If one representative calls 100 people, it’s often the case that 5 will sign up quickly, 3 will follow more slowly, and then the level of interest and trust runs dry. It can often feel like a miracle if the first session is attended, let alone completed, by 10 out of 100 doctors. The field representatives’ contact database is now empty.
Next comes the idea to externally acquire a new database of doctors’ contacts with appropriate specialization and call those who haven’t yet been contacted.
Hot versus cold
Put simply, a hot call is expected and desired, a cold call is unexpected and rarely desired.
What percentage result in successful recruitment to a detailing session?
- Cold – 1-15%
- Hot – 80-90%.
Here’s how the recordings usually sound.
– Have you signed up for [this or that]?
– Actually I have, sounds interesting.
– Would you like [an offer]?
– I think that could work really well.
– It’s Anna from [company name]. We have a unique offer…!
– I can’t talk now. Send me an email. I will call you back.
– I understand, just wanted to explain why [brand] is the best…!
– Where did you get my number? I can’t hear you well. Call me back next year.
And then the dreaded dial tone – the doctor has hung up.
If there is consent of any kind, it gives you protection if things were ever to turn legal, but does not oblige the doctor to wait for your call, answer the phone or agree to your offer.
Also, the fact that a call is made by a “representative who knows all the doctors” does not make it ‘hot.’ It becomes hot when it’s actively invited and hoped for.
Using cold calls, the new database again runs out quickly with just 2%-12% converting to successfully attending a remote session. If these same doctors are being approached by a few competitors at the same time, the conversion rate can drop to zero.
This scenario is quite typical: out of a total of 7,000 doctors who are potential targets, the team locates and calls 3,500, with 400 detailing sessions emerging as a result.
Of the 3,100 specialists who don’t sign up, some will report being busy, some will be irritated by the call (“where did you get my number?”), some will make excuses and ask to be called back in a few months, and a few will simply never pick up the phone.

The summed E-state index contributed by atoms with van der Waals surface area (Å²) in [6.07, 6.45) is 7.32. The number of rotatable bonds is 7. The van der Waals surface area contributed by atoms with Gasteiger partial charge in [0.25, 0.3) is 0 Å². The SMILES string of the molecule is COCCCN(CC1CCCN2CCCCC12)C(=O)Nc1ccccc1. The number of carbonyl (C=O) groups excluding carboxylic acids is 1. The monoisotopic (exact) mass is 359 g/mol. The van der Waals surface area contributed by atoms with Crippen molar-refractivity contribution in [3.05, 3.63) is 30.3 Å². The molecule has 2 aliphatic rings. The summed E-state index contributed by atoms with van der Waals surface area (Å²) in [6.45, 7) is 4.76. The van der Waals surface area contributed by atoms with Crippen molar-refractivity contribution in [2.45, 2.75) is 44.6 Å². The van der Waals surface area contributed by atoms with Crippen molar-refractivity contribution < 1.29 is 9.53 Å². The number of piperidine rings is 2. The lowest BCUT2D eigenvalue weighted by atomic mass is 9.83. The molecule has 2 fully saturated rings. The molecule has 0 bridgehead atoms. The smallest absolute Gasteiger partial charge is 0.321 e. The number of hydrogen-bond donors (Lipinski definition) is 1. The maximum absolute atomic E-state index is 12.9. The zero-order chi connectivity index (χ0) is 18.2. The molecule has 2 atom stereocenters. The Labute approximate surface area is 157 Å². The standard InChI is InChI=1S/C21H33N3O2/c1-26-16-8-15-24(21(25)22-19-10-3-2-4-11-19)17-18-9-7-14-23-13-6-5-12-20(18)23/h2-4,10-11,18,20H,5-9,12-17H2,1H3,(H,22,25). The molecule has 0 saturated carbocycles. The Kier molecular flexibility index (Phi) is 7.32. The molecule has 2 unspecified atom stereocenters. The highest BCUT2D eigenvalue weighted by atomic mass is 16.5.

On their best days, each representative will make 2-4 successful sessions a day, spending most of his day doing cold calls inviting doctors and only occasionallyu actually se4rving the presentation to the doctor.
So it’s time for the big question – when your database has run dry, how do you get a flow of “hot” requests from screened doctors with obvious potential?
First, you have to recognize that the real problem isn’t that the database has run out. Even if you locate the remaining 3,500 potential contacts, using cold calls again will lead to the same minimal results, and the same negative long term consequences in terms of annoyed or irritated doctors.
If, out of the 3,500-doctor database, you only secured 400 sessions from cold calls, you need to stop making cold calls and find new ways to engage the doctors.
Email campaigns to cold contacts have a similar effect to cold calls. Even though emails don’t irritate people as much as cold phone calls, because they don’t require a direct answer and are easy to ignore, the mailing potential is still limited to the size of the database. Worse, the conversion does not often exceed 1-2% – because so many simply won’t read the email!
So – out of 7,000 potential clients, only 500 were engaged. 6,500 failed to engage and 2,600 felt actively annoyed by an unwanted cold call. Obviously the “push” method doesn’t do the job.
We were founded to find a way to engage 100 new doctors each day from the remaining 6,500-doctor pool, with total compliance and transparency. We turned to the experience of other industries which engage customers via online media and e-commerce tools, and adapted these totals to pharma RX marketing specifics.
Engaging doctors with the “pull method”, using global ad networks, potentially gives us another chance at access to all 7,000 specialists – and more.